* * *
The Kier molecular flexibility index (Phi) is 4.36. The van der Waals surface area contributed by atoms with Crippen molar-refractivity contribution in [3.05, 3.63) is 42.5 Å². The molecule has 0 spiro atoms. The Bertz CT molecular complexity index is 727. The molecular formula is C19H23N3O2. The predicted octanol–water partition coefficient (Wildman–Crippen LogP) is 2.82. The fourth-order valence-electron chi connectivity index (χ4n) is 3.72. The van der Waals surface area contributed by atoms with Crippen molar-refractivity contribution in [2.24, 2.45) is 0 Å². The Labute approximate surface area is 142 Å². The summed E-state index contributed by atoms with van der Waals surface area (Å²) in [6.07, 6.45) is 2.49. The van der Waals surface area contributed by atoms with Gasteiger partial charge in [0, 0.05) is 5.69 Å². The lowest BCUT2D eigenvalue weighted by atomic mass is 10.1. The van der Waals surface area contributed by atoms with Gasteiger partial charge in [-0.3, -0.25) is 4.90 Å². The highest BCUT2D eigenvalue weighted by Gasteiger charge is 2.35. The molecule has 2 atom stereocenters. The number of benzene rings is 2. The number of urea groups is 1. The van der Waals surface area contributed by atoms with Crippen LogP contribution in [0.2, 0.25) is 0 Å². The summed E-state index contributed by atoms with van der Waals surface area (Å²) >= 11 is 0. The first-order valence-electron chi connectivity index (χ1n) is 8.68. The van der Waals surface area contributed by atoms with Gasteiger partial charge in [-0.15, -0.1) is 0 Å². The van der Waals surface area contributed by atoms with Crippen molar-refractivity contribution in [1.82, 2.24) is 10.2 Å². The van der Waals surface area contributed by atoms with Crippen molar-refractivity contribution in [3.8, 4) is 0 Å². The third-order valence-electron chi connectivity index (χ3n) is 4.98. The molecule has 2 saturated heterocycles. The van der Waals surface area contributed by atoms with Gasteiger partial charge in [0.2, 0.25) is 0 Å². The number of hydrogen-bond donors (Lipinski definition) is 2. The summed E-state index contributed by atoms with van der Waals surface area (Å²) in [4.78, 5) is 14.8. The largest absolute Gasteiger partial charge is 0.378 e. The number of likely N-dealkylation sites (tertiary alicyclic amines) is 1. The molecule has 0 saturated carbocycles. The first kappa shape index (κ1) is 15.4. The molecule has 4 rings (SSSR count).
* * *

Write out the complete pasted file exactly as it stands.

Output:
The Kier molecular flexibility index (Phi) is 4.36. The van der Waals surface area contributed by atoms with Crippen molar-refractivity contribution in [3.05, 3.63) is 42.5 Å². The molecule has 0 spiro atoms. The Bertz CT molecular complexity index is 727. The molecular formula is C19H23N3O2. The predicted octanol–water partition coefficient (Wildman–Crippen LogP) is 2.82. The fourth-order valence-electron chi connectivity index (χ4n) is 3.72. The van der Waals surface area contributed by atoms with Crippen molar-refractivity contribution in [2.24, 2.45) is 0 Å². The Labute approximate surface area is 142 Å². The summed E-state index contributed by atoms with van der Waals surface area (Å²) in [6.07, 6.45) is 2.49. The van der Waals surface area contributed by atoms with Gasteiger partial charge in [0, 0.05) is 5.69 Å². The lowest BCUT2D eigenvalue weighted by atomic mass is 10.1. The van der Waals surface area contributed by atoms with Gasteiger partial charge in [-0.3, -0.25) is 4.90 Å². The highest BCUT2D eigenvalue weighted by Gasteiger charge is 2.35. The molecule has 2 atom stereocenters. The number of benzene rings is 2. The number of urea groups is 1. The van der Waals surface area contributed by atoms with Crippen LogP contribution in [0.2, 0.25) is 0 Å². The summed E-state index contributed by atoms with van der Waals surface area (Å²) >= 11 is 0. The first-order valence-electron chi connectivity index (χ1n) is 8.68. The van der Waals surface area contributed by atoms with Gasteiger partial charge in [-0.15, -0.1) is 0 Å². The van der Waals surface area contributed by atoms with Crippen molar-refractivity contribution in [1.82, 2.24) is 10.2 Å². The van der Waals surface area contributed by atoms with Crippen molar-refractivity contribution in [3.8, 4) is 0 Å². The third-order valence-electron chi connectivity index (χ3n) is 4.98. The molecule has 2 saturated heterocycles. The van der Waals surface area contributed by atoms with Gasteiger partial charge in [0.2, 0.25) is 0 Å². The number of hydrogen-bond donors (Lipinski definition) is 2. The summed E-state index contributed by atoms with van der Waals surface area (Å²) in [4.78, 5) is 14.8. The largest absolute Gasteiger partial charge is 0.378 e. The number of likely N-dealkylation sites (tertiary alicyclic amines) is 1. The molecule has 0 saturated carbocycles. The first kappa shape index (κ1) is 15.4. The molecule has 4 rings (SSSR count).